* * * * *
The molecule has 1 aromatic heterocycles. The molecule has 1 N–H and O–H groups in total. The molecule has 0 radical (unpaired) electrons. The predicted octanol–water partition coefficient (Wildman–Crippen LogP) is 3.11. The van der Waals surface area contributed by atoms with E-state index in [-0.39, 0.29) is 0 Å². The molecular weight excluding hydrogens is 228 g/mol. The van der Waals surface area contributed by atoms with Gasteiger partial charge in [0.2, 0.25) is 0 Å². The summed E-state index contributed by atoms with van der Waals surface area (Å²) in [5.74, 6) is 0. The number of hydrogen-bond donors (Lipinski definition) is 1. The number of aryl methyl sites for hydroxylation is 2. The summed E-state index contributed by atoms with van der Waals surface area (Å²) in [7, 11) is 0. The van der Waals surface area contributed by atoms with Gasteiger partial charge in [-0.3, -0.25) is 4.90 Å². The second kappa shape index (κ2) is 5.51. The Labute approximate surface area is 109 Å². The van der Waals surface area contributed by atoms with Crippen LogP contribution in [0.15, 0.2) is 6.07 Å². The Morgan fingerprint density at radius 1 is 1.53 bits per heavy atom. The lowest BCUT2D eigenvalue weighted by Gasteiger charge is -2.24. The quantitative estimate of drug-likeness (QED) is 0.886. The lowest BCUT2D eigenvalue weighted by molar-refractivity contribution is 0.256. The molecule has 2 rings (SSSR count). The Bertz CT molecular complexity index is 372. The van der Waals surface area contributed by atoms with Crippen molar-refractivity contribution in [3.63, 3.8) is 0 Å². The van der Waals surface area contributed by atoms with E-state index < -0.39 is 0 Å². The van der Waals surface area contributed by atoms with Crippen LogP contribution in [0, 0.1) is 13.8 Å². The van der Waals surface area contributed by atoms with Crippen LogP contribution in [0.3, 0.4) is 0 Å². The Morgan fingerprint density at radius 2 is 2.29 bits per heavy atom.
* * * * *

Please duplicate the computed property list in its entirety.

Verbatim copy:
The molecule has 1 aromatic heterocycles. The molecule has 1 N–H and O–H groups in total. The molecule has 0 radical (unpaired) electrons. The predicted octanol–water partition coefficient (Wildman–Crippen LogP) is 3.11. The van der Waals surface area contributed by atoms with E-state index in [-0.39, 0.29) is 0 Å². The molecular weight excluding hydrogens is 228 g/mol. The van der Waals surface area contributed by atoms with Gasteiger partial charge in [0.2, 0.25) is 0 Å². The summed E-state index contributed by atoms with van der Waals surface area (Å²) in [5.74, 6) is 0. The number of hydrogen-bond donors (Lipinski definition) is 1. The number of aryl methyl sites for hydroxylation is 2. The summed E-state index contributed by atoms with van der Waals surface area (Å²) in [7, 11) is 0. The van der Waals surface area contributed by atoms with Gasteiger partial charge in [-0.3, -0.25) is 4.90 Å². The second kappa shape index (κ2) is 5.51. The Labute approximate surface area is 109 Å². The van der Waals surface area contributed by atoms with Crippen LogP contribution in [0.15, 0.2) is 6.07 Å². The Morgan fingerprint density at radius 1 is 1.53 bits per heavy atom. The lowest BCUT2D eigenvalue weighted by Gasteiger charge is -2.24. The quantitative estimate of drug-likeness (QED) is 0.886. The lowest BCUT2D eigenvalue weighted by molar-refractivity contribution is 0.256. The molecule has 2 rings (SSSR count). The Bertz CT molecular complexity index is 372. The van der Waals surface area contributed by atoms with Crippen molar-refractivity contribution in [3.63, 3.8) is 0 Å². The van der Waals surface area contributed by atoms with E-state index < -0.39 is 0 Å². The van der Waals surface area contributed by atoms with Crippen LogP contribution in [0, 0.1) is 13.8 Å². The van der Waals surface area contributed by atoms with Crippen LogP contribution in [0.3, 0.4) is 0 Å². The Morgan fingerprint density at radius 2 is 2.29 bits per heavy atom.